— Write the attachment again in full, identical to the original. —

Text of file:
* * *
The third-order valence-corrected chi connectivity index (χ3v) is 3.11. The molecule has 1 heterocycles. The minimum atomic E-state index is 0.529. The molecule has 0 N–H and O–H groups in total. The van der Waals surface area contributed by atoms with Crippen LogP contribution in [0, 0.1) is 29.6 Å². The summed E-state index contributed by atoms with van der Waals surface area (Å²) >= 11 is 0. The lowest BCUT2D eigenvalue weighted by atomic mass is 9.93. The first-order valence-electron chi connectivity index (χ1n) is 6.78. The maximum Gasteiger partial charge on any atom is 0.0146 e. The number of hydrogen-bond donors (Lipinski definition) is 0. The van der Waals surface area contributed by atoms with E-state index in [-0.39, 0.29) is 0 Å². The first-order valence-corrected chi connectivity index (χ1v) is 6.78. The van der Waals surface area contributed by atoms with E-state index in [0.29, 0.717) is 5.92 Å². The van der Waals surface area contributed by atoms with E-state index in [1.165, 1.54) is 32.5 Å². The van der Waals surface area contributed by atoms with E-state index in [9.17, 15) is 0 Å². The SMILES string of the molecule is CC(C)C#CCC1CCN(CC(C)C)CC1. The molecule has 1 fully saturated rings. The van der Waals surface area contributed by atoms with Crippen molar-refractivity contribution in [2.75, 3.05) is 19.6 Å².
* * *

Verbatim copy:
The third-order valence-corrected chi connectivity index (χ3v) is 3.11. The molecule has 1 heterocycles. The minimum atomic E-state index is 0.529. The molecule has 0 N–H and O–H groups in total. The van der Waals surface area contributed by atoms with Crippen LogP contribution in [0, 0.1) is 29.6 Å². The summed E-state index contributed by atoms with van der Waals surface area (Å²) >= 11 is 0. The lowest BCUT2D eigenvalue weighted by atomic mass is 9.93. The first-order valence-electron chi connectivity index (χ1n) is 6.78. The maximum Gasteiger partial charge on any atom is 0.0146 e. The number of hydrogen-bond donors (Lipinski definition) is 0. The van der Waals surface area contributed by atoms with E-state index in [-0.39, 0.29) is 0 Å². The first-order valence-corrected chi connectivity index (χ1v) is 6.78. The van der Waals surface area contributed by atoms with E-state index in [0.29, 0.717) is 5.92 Å². The van der Waals surface area contributed by atoms with E-state index in [1.165, 1.54) is 32.5 Å². The van der Waals surface area contributed by atoms with E-state index in [9.17, 15) is 0 Å². The SMILES string of the molecule is CC(C)C#CCC1CCN(CC(C)C)CC1. The molecule has 1 fully saturated rings. The van der Waals surface area contributed by atoms with Crippen molar-refractivity contribution in [2.75, 3.05) is 19.6 Å².